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01.12.2016 | Research article | Ausgabe 1/2016 Open Access

BMC Cancer 1/2016

Epigenetic silencing of miR-181c by DNA methylation in glioblastoma cell lines

Zeitschrift:
BMC Cancer > Ausgabe 1/2016
Autoren:
Erandi Ayala-Ortega, Rodrigo Arzate-Mejía, Rosario Pérez-Molina, Edgar González-Buendía, Karin Meier, Georgina Guerrero, Félix Recillas-Targa
Wichtige Hinweise

Electronic supplementary material

The online version of this article (doi:10.​1186/​s12885-016-2273-6) contains supplementary material, which is available to authorized users.

Competing interests

The authors declare that they have no competing interests.

Authors’ contributions

EA-O and FR-T designed the study and wrote the manuscript. EA-O, RA-M, RP-M, EG-B, GG and KM performed the experiments. FR-T, RA-M and EA-O performed the bioinformatic analysis of the corresponding genomic region. All authors read and approved the final version of the manuscript.

Abstract

Background

Post-transcriptional regulation by microRNAs is recognized as one of the major pathways for the control of cellular homeostasis. Less well understood is the transcriptional and epigenetic regulation of genes encoding microRNAs. In the present study we addressed the epigenetic regulation of the miR-181c in normal and malignant brain cells.

Methods

To explore the epigenetic regulation of the miR-181c we evaluated its expression using RT-qPCR and the in vivo binding of the CCCTC-binding factor (CTCF) to its regulatory region in different glioblastoma cell lines. DNA methylation survey, chromatin immunoprecipitation and RNA interference assays were used to assess the role of CTCF in the miR-181c epigenetic silencing.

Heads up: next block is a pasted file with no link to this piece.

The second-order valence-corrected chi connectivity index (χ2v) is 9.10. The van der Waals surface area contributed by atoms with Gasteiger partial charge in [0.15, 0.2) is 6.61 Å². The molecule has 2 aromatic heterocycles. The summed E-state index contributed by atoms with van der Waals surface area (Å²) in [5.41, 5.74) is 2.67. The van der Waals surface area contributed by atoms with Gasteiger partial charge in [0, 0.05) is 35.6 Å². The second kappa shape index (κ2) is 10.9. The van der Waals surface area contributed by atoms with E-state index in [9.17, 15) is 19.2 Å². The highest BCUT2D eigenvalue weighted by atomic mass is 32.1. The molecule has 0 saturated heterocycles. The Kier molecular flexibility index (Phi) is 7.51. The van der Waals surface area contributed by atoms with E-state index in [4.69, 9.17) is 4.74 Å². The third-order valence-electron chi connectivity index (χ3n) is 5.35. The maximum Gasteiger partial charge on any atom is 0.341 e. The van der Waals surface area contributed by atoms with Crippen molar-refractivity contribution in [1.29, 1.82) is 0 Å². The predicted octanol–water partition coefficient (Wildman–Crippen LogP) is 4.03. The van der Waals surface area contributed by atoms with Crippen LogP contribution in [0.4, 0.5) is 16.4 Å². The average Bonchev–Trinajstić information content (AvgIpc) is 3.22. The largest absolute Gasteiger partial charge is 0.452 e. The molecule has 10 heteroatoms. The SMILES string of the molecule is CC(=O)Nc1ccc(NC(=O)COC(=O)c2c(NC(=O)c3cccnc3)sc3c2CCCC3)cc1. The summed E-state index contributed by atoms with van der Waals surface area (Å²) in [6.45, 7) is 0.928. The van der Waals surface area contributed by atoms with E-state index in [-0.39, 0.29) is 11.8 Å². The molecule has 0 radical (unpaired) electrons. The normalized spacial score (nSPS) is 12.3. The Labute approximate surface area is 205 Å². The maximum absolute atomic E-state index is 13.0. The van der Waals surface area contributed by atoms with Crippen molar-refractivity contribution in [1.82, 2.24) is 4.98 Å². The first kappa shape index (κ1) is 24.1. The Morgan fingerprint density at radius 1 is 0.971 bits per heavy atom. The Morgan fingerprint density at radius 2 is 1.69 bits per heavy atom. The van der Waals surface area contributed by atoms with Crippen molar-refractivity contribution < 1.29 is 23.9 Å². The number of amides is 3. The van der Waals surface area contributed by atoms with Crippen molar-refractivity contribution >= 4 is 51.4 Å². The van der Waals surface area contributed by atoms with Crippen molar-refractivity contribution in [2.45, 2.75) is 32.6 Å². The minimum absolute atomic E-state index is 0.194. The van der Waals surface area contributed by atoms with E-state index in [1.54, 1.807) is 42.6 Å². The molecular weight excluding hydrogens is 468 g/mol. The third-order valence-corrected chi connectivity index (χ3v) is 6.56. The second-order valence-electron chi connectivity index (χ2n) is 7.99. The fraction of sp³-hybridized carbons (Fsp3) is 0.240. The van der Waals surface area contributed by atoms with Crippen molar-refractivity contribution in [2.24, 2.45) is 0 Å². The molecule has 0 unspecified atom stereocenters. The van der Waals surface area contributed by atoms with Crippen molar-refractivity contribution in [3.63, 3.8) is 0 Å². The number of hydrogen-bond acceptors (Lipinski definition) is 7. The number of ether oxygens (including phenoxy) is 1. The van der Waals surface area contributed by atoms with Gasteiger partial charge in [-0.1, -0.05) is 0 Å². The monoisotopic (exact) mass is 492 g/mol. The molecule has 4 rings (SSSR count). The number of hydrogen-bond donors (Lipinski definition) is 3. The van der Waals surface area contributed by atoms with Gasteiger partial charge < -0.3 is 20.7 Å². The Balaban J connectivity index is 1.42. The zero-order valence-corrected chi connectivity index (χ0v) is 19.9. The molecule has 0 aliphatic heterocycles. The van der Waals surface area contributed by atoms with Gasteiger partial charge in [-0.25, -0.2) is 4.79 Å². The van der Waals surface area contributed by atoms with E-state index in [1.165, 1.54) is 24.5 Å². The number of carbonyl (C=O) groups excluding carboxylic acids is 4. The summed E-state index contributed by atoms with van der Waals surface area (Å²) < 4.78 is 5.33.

Results

We found that miR-181c is downregulated in glioblastoma cell lines, as compared to normal brain tissues. Loss of expression correlated with a notorious gain of DNA methylation at the miR-181c promoter region and the dissociation of the multifunctional nuclear factor CTCF. Taking advantage of the genomic distribution of CTCF in different cell types we propose that CTCF has a local and cell type specific regulatory role over the miR-181c and not an architectural one through chromatin loop formation. This is supported by the depletion of CTCF in glioblastoma cells affecting the expression levels of NOTCH2 as a target of miR-181c.

Conclusion

Together, our results point to the epigenetic role of CTCF in the regulation of microRNAs implicated in tumorigenesis.
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